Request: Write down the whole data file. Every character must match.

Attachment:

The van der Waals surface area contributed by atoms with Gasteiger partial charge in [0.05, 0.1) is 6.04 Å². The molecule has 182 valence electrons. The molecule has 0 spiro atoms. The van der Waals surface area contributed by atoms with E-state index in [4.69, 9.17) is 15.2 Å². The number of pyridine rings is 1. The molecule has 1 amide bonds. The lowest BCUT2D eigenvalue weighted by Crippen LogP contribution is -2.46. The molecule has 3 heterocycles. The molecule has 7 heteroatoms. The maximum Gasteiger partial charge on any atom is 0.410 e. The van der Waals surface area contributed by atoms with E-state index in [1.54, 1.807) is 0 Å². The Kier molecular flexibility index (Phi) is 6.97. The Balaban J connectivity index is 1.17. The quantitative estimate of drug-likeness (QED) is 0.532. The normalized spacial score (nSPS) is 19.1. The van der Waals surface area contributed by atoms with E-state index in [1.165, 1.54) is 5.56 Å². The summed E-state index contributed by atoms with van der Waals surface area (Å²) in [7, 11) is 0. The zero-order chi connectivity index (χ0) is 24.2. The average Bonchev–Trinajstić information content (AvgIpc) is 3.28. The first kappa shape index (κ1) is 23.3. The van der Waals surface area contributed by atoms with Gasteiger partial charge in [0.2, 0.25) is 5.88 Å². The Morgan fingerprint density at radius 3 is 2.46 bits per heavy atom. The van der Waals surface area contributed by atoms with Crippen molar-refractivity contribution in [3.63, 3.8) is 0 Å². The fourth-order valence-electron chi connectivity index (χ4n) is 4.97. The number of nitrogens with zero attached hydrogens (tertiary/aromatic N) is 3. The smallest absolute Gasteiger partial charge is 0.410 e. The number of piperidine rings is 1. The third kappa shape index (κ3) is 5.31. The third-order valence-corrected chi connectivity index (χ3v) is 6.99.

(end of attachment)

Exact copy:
The van der Waals surface area contributed by atoms with Gasteiger partial charge in [0.05, 0.1) is 6.04 Å². The molecule has 182 valence electrons. The molecule has 0 spiro atoms. The van der Waals surface area contributed by atoms with E-state index in [4.69, 9.17) is 15.2 Å². The number of pyridine rings is 1. The molecule has 1 amide bonds. The lowest BCUT2D eigenvalue weighted by Crippen LogP contribution is -2.46. The molecule has 3 heterocycles. The molecule has 7 heteroatoms. The maximum Gasteiger partial charge on any atom is 0.410 e. The van der Waals surface area contributed by atoms with E-state index in [1.54, 1.807) is 0 Å². The Kier molecular flexibility index (Phi) is 6.97. The Balaban J connectivity index is 1.17. The quantitative estimate of drug-likeness (QED) is 0.532. The normalized spacial score (nSPS) is 19.1. The van der Waals surface area contributed by atoms with E-state index in [1.165, 1.54) is 5.56 Å². The summed E-state index contributed by atoms with van der Waals surface area (Å²) in [7, 11) is 0. The zero-order chi connectivity index (χ0) is 24.2. The average Bonchev–Trinajstić information content (AvgIpc) is 3.28. The first kappa shape index (κ1) is 23.3. The van der Waals surface area contributed by atoms with Gasteiger partial charge in [0.2, 0.25) is 5.88 Å². The Morgan fingerprint density at radius 3 is 2.46 bits per heavy atom. The van der Waals surface area contributed by atoms with Crippen molar-refractivity contribution in [3.63, 3.8) is 0 Å². The fourth-order valence-electron chi connectivity index (χ4n) is 4.97. The number of nitrogens with zero attached hydrogens (tertiary/aromatic N) is 3. The smallest absolute Gasteiger partial charge is 0.410 e. The number of piperidine rings is 1. The third kappa shape index (κ3) is 5.31. The third-order valence-corrected chi connectivity index (χ3v) is 6.99.